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The New York Times - Ron Wertheimer

"...Some of the biggest and savviest corporations in the world are drooling over the cash smoldering in the pockets of your teenagers' name-brand jeans. And these commercial commandos are so skillful at extracting it that the poor lambs think each purchase is all their own idea.

That's the warning sounded in a thoughful, witty report, 'The Merchants of Cool,' part of the Frontline series on PBS...

...Douglas Rushkoff, a writer and media analyst, conducts this tour through the intersection of adolescence and avarice, where the buyer wants what's cool and the seller must find it, or invent it, and close the deal in the nanosecond before that rock band or beverage brand loses its volatile appeal...

...What's a parent to do? Maybe you can't lock up your daughters or tie down your sons. But if you have a teenager or two around the house, you'll find this report fascinating. Hide the remote while it's on, though, so no one clicks over to MTV before Frontline is over."

Rolling Stone - Jason Adams

"...Frontline's ultimate message to teens is that big business things their style can be plugged into easily digestible chapters of a copy of 'Cool for Dummies' - and sold right back to them as required reading.

The show's assertion that being fed this image offal is leading to an epidemic of Mad Cool Disease - just look at all the Jackass wanna-be's! all the girls dressed like that highly sexualized, world weary sophisticate Britney Spears! - is too simple: None of this is particularly new or surprising. But seeing how cool is actually concocted, from Sprite getting in bed with MTV to [cool hunter Dee Dee] Gordon videotaping kids' tattoos, is well, kinda cool."

The Boston Globe - John Koch

"...The hourlong broadcast doesn't tell us a lot we don't already know in general about the cynicism of marketers or the corporate underpinnings of popular teen culture and fashion. But a wealth of sharp details keeps the production fresh. Its accounts of how teen tastes for Sprite and pro wrestling and other cultural products are both whetted and satisfied creates an alarming panorama. And within it is an informative and withering picture of today's 'cool hunters'...

...[correspondent Douglas] Rushkoff's points are often blunted by an overheated writing style, but the program's imagery-including clips of wrestling footage and MTV's obsession with bare buttocks-makes the arguments stick.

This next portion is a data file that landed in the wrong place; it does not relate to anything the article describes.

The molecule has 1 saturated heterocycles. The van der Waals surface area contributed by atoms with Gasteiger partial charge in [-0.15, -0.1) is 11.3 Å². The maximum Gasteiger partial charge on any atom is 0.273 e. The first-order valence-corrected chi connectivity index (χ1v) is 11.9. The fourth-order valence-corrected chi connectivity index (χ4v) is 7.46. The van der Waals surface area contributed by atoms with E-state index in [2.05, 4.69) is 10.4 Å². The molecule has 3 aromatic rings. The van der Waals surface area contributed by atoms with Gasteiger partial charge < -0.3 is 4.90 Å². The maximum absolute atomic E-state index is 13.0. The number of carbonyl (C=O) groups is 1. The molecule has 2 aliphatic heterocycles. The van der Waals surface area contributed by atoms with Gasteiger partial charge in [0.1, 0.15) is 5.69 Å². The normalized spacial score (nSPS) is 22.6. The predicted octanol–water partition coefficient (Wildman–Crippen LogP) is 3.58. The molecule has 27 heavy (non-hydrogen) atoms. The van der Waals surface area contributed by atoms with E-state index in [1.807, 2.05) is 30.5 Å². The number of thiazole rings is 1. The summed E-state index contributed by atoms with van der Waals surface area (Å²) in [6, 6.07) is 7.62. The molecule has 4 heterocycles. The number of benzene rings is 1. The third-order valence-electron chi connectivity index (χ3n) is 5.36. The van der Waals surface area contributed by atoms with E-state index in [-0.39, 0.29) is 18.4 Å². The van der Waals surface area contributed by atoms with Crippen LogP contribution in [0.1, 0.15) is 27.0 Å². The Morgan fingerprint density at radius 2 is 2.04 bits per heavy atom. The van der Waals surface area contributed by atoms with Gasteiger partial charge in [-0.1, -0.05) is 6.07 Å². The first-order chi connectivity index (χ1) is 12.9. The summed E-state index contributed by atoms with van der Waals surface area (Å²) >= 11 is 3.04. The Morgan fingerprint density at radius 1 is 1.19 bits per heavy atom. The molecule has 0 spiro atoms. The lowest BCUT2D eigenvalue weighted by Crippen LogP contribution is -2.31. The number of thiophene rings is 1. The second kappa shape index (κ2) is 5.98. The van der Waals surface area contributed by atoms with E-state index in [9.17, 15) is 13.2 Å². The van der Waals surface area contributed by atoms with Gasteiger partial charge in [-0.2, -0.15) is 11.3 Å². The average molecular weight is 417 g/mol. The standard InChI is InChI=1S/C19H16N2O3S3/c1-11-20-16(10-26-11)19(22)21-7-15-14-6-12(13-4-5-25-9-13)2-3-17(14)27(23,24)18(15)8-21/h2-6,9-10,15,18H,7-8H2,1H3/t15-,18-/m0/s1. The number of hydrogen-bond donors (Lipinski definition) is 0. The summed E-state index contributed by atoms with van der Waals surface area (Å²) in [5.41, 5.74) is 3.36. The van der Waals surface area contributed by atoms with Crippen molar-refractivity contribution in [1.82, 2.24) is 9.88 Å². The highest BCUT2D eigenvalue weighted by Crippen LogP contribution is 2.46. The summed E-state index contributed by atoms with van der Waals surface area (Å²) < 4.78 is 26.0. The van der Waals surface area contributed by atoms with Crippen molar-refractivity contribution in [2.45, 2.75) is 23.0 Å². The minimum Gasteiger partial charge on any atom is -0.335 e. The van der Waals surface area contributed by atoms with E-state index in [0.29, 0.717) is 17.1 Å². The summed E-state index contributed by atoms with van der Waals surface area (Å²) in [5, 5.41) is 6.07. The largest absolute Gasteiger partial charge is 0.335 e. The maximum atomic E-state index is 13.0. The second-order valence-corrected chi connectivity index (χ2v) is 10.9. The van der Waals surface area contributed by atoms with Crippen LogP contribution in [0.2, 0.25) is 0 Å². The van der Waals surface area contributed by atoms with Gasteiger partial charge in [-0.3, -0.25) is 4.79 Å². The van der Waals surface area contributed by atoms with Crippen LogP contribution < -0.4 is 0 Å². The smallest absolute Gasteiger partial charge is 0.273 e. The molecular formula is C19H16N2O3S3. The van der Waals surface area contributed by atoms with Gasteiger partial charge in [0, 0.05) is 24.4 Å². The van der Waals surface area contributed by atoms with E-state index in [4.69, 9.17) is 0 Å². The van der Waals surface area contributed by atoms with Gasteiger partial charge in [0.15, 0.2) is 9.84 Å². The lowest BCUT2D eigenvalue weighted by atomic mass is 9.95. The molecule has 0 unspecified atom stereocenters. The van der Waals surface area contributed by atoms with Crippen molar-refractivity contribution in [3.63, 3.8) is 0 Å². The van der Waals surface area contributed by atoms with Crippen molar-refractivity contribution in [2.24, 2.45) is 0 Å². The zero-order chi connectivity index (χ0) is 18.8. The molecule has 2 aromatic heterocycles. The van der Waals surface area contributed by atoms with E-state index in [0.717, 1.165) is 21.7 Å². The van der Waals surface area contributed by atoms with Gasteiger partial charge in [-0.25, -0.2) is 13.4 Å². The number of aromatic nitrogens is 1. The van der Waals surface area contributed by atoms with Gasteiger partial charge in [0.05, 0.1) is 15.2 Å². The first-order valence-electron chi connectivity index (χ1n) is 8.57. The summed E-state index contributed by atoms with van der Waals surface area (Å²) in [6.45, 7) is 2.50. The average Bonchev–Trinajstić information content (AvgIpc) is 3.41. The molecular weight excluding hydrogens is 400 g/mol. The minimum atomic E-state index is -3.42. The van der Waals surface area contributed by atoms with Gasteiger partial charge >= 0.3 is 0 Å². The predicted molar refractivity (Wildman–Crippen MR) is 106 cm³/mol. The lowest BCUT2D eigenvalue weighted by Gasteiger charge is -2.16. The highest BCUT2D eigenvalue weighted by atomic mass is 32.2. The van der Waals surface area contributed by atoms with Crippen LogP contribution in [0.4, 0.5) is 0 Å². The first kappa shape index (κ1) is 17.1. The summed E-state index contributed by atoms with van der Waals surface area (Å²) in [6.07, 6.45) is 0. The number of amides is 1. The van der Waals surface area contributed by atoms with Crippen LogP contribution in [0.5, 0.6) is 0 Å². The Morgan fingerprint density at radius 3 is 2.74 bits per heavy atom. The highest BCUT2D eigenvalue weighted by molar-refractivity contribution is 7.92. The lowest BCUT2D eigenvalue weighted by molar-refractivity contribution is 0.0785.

'The Merchants of Cool is to be commended for raising important, scary questions about the corporatization of teen culture and whether it has displaced virtually everything honest and original.

On the other hand, and quite remarkably for a program apparently allied with the interests of young people, 'The Merchants of Cool' ignores teenagers as on-camera sources of ideas or opinion or in any way as active collaborators. We see them, of course, but only as pawns of focus groups or as they are commodified in soft-drink promotions, teen flicks, and 'Dawson's Creek.' Unfiltered commentary from teens themselves would have deepened and enriched-and truly completed-Frontline's treatment of this provocative subject."

New York Daily News - Eric Mink

"...[The program's] focus on commercialism excludes any discussion of the artistic aspects of pop culture, and that's regrettable. The show's larger point, though, is that business always trumps art anyway. That's hardly a revelation, but the documentary provocatively deconstructs the process through which it happens."

Pittsburgh Post-Gazette - Rob Owen

"Attention parents: This show's for you. PBS's Frontline examines the current media environment in 'The Merchants of Cool' and helps explain why today's pop culture climate is so toxic.

Whenever the subject of sex and violence in the media comes up, the ultimate answer to protecting children comes down to parental involvement. But except for the most pop culturally aware parents, it's a daunting task to keep abreast of the latest trends that tempt teens. Investing one hour in 'Merchants of Cool' gives viewers a crash course in today's pop culture and those who exploit it.

...You can't hover over your children to see what they're watching or listening to every moment of the day. But 'Merchants of Cool' at least gives parents a working knowledge of the societal and market forcers they're fighting."

Pittsburgh Post-Gazette - Rob Owen